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Acquired Melanocytic Nevus

Melanocytic nevi are a benign cluster of melanocytic nevus cells that arise as a result of proliferation of melanocytes at the epidermal-dermal junction.

  1. Epidemiology
    The greater the number of nevi present, the greater is the risk for development of melanoma.

    Sun exposure during childhood, immunosuppression an important determinant of the number of melanocytic nevi.
  2. Clinical Manifestations
    Nevocellular nevi have a well-defined life history and are classified as junctional, compound, or dermal in accordance with the location of the nevus cells in the skin.
    1. Some nevi, particularly those on the palms, soles, and genitalia, remain junctional throughout life.
    2. More than 90% of nevi are junctional; melanocyte proliferation occurs at the junction of the epidermis become compound as melanocytes migrate into the papillary dermis to form nests at both the epidermal-dermal junction and within the dermis.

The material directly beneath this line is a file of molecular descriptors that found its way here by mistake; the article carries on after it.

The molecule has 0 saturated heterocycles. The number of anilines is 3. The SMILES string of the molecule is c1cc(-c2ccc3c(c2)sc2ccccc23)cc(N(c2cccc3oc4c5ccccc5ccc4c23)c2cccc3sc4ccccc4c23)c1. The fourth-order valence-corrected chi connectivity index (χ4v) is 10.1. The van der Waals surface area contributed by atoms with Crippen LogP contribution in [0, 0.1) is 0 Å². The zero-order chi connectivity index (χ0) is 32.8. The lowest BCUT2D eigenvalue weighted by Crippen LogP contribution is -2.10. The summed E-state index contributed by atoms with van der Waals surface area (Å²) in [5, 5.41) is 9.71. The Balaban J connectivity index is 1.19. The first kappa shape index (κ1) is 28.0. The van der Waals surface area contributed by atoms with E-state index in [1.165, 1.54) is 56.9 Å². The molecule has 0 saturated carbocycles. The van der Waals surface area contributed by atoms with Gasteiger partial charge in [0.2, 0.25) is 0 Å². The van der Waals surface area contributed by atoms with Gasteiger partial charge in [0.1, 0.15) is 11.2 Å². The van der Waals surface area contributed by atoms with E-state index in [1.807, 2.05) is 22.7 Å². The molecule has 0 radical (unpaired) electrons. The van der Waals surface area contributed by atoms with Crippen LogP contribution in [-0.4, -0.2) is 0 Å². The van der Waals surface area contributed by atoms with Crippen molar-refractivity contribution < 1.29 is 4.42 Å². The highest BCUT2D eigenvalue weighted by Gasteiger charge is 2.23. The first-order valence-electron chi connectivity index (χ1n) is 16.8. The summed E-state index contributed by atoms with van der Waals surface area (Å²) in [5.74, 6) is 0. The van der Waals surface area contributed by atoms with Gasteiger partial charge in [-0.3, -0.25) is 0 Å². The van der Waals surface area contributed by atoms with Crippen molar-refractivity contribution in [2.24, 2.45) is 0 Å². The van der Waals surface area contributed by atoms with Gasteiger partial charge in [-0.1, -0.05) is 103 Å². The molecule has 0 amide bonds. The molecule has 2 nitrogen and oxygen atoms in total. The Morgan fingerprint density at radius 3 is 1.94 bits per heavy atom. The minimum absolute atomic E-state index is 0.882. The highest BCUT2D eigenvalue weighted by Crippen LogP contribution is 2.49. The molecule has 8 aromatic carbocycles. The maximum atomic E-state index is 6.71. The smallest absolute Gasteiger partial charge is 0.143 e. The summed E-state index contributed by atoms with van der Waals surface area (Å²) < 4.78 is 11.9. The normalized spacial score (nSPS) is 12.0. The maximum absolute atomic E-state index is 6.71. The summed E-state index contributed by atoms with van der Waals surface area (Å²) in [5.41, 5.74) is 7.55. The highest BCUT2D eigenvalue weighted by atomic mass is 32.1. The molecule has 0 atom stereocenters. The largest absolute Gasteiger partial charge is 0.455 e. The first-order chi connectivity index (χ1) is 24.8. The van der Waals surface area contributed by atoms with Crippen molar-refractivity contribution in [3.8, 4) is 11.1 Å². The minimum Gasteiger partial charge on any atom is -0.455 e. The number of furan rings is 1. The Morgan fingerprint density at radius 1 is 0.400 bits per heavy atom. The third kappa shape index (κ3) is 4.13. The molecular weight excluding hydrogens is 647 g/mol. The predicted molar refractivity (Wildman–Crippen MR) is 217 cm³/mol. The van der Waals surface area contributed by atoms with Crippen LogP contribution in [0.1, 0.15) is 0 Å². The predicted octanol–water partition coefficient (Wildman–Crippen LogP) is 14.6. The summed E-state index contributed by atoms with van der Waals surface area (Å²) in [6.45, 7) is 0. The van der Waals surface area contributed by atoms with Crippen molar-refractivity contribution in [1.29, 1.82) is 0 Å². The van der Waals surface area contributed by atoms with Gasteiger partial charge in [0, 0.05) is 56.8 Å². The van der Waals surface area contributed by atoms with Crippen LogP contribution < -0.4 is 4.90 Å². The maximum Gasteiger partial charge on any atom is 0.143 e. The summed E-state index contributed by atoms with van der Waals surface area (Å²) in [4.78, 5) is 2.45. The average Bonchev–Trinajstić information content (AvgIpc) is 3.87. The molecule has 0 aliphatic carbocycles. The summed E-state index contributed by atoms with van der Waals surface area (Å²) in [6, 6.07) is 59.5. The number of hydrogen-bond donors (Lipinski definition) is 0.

3. If the junctional melanocytes stop proliferating, nests of melanocytes remain only within the dermis, forming an intradermal nevus.
    4. With maturation, compound and intradermal nevi may become raised, dome shaped, verrucous, or pedunculated.
Distinctly elevated lesions are usually intradermal. With age, the dermal melanocytic nests regress and the nevi gradually disappear.
  1. Prognosis And Treatment
    Acquired pigmented nevi are benign.
    Changes indicative of excisiom:
    1. Rapid increase in size
    2. Development of satellite lesions
    3. Variegation of color, particularly with shades of red, brown, gray, black, and blue
    4. Pigmentary incontinence
    5. Notching or irregularity of the borders
    6. Changes in texture such as scaling, erosion, ulceration, and induration
    7. Regional lymphadenopathy

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